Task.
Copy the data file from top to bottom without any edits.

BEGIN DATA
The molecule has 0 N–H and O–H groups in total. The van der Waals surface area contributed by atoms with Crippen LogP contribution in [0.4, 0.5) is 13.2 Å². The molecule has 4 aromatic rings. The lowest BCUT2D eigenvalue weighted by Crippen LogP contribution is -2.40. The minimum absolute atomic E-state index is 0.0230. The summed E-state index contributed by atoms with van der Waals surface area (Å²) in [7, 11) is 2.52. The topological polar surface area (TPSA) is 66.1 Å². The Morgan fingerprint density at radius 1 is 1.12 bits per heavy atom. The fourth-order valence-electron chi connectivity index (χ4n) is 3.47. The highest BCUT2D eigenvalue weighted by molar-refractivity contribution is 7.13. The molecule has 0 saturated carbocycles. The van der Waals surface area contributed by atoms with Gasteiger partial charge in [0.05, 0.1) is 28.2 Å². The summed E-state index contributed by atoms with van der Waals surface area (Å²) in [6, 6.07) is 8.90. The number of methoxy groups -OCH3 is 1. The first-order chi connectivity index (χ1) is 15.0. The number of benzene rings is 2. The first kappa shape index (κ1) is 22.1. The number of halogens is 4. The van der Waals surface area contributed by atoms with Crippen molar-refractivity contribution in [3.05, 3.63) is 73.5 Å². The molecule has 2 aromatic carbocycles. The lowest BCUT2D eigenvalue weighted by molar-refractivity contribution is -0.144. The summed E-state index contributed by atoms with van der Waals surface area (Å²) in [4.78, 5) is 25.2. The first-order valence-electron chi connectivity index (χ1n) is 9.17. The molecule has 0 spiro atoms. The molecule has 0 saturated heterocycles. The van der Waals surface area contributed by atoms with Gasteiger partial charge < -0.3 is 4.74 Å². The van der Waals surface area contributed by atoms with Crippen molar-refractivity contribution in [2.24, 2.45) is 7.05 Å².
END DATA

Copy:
The molecule has 0 N–H and O–H groups in total. The van der Waals surface area contributed by atoms with Crippen LogP contribution in [0.4, 0.5) is 13.2 Å². The molecule has 4 aromatic rings. The lowest BCUT2D eigenvalue weighted by Crippen LogP contribution is -2.40. The minimum absolute atomic E-state index is 0.0230. The summed E-state index contributed by atoms with van der Waals surface area (Å²) in [7, 11) is 2.52. The topological polar surface area (TPSA) is 66.1 Å². The Morgan fingerprint density at radius 1 is 1.12 bits per heavy atom. The fourth-order valence-electron chi connectivity index (χ4n) is 3.47. The highest BCUT2D eigenvalue weighted by molar-refractivity contribution is 7.13. The molecule has 0 saturated carbocycles. The van der Waals surface area contributed by atoms with Gasteiger partial charge in [0.05, 0.1) is 28.2 Å². The summed E-state index contributed by atoms with van der Waals surface area (Å²) in [6, 6.07) is 8.90. The number of methoxy groups -OCH3 is 1. The first-order chi connectivity index (χ1) is 15.0. The number of benzene rings is 2. The first kappa shape index (κ1) is 22.1. The number of halogens is 4. The van der Waals surface area contributed by atoms with Crippen molar-refractivity contribution in [3.05, 3.63) is 73.5 Å². The molecule has 2 aromatic carbocycles. The lowest BCUT2D eigenvalue weighted by molar-refractivity contribution is -0.144. The summed E-state index contributed by atoms with van der Waals surface area (Å²) in [4.78, 5) is 25.2. The first-order valence-electron chi connectivity index (χ1n) is 9.17. The molecule has 0 spiro atoms. The molecule has 0 saturated heterocycles. The van der Waals surface area contributed by atoms with Gasteiger partial charge < -0.3 is 4.74 Å². The van der Waals surface area contributed by atoms with Crippen molar-refractivity contribution in [2.24, 2.45) is 7.05 Å².